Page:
@gbfruitbat Yay, I’m not the only one! 🙂
Thanks for your input! No, not fantasy, but historical fiction. I’m a history nerd, lol. My WIP begins in 1933, pre-war Berlin and follows the Nazi rise to power and then WW2 through the eyes of this family. Here’s kind of the synopsis of those 3 characters, and perhaps this will help you tell me if it’s convincingly plausible, if you care to read it. I’m trying to form a character arc for every character, their own journey of growth and change. Herr Kramer’s is not quite developed yet as you can see.
Herr Kramer was blinded by a factory accident 9 years ago. However, God has gifted him with an incredible photographic memory, and he’s become a painter despite his blindness. After the war begins, the factory he used to work in is requisitioned for Germany’s armament production, and he’s hired by the German resistance (working with the British SOE) to draw from memory the interior of the factory as he knew it, as the SOE plans to destroy the factory. Of course, there’s a bit of suspense and fear revolving around the fact that he’s blind… what if he makes a mistake?
Margarethe is a “useless” invalid – believing she can’t help with the things that really matter. She’s constantly comparing herself with others, knowing that she won’t ever be able to do the things they’re doing. She struggles with depression and distrust of God’s goodness. In her desperate efforts to somehow make a difference, she makes a horrible mistake. She decides to give up and waste her life away. But then, she learns to fix her eyes on a Hope that cannot fail (not a hope that possibly, maybe, someday she’ll be free from pain and ‘normal’, a hope that, time and again, disappoints and desponds her). But a Hope that holds her. One on whom she can rest for help, instead of always trying to be the one helping. This makes her confident through these lessons, even sometimes joyful. Of course, she still sometimes struggles – but she is a different Margarethe. That Hope in heaven is what carries her on. Then, her battles with the realities of pain help her minister to those hurt by the Reich’s regime. She learns that God uses useless people, that His strength is made perfect in weakness. That God is always working for His glory and her good, and that one is always leaving a sort of legacy, whether they mean to or not, and that she’s simply called to faithfulness, not doing great things.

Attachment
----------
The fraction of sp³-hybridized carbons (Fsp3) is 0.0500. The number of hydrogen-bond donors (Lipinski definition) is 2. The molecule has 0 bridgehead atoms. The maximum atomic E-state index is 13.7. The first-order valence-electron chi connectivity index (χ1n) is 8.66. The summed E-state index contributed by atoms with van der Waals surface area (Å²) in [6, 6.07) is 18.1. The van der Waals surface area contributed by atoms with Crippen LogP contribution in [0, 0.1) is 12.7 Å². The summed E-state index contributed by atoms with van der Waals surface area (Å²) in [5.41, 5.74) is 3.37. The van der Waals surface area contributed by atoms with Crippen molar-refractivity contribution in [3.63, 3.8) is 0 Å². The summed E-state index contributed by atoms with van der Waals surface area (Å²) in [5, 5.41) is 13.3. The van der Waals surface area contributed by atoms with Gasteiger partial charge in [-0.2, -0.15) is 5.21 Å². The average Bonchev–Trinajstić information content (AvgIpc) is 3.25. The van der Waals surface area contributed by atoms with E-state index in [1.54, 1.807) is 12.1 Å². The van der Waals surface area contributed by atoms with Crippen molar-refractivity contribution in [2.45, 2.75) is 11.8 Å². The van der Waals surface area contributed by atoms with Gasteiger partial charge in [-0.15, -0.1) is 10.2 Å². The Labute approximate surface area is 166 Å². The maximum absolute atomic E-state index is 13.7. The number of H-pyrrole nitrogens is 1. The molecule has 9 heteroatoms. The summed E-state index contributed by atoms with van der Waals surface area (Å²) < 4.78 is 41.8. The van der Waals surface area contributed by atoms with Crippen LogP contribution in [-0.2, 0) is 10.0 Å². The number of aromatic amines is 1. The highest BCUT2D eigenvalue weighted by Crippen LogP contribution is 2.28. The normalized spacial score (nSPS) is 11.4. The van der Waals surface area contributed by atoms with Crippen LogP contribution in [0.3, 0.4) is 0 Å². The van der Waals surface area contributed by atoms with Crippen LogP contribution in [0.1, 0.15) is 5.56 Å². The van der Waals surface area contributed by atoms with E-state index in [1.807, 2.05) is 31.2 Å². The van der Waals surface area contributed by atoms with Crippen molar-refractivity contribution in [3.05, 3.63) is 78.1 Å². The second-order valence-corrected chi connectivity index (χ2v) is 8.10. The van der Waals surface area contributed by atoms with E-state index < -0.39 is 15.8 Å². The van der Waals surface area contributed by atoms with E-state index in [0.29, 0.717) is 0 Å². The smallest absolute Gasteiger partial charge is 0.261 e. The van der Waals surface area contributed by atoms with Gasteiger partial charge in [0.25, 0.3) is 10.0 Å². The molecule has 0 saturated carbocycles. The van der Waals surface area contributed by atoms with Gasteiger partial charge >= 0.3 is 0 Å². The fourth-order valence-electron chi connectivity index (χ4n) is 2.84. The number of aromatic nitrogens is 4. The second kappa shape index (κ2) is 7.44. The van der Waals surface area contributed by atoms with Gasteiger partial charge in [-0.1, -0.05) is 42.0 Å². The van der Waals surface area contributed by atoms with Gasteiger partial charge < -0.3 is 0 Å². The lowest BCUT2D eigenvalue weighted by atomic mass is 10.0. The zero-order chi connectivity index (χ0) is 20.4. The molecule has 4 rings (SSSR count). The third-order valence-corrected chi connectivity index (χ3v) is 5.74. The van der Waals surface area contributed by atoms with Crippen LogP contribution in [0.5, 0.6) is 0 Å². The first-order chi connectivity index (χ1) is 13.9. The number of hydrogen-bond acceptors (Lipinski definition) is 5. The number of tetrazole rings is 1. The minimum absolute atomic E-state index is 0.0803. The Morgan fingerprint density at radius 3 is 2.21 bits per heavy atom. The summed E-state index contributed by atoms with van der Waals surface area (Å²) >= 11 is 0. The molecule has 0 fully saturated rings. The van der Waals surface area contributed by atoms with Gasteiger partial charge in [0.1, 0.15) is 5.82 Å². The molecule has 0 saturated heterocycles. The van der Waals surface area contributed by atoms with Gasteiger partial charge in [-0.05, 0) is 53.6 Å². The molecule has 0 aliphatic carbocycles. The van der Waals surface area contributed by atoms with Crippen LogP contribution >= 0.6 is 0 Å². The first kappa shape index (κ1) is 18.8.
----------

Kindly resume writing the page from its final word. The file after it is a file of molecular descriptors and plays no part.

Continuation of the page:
Sweet little Ilse, the daughter and sister who will forever be a child, is the heartbeat and life of the family. Ilse has a special place in the hearts of the entire family, but most of all in Jannike’s (the oldest daughter and main character). Jannike struggles with hatred against those who believe the sick or disabled, like Margarethe or Papa, are less deserving of life, and seek to harm and kill helpless, innocent ones like her Ilse. This hatred propels her into throwing heart, soul, and life into destroying the Nazi regime and all connected with it, a passion that puts her family at risk and threatens to tear apart their lives.
Other family members include Frau Kramer, a protective, fear-driven mama who’s powerless to shield her children from the evil of the Nazi regime; Wilhelm, a former Nazi SS that is hounded by the guilt of what he’d done (although unwittingly) and can’t accept the free forgiveness of Christ without feeling like he must work for it; and Kurt, a rambunctious early teen whose whole world comes crashing in when his ideal is shot. Consumed with revenge and a hatred against anything and everything Nazi, Kurt begins to slip into communist ideology.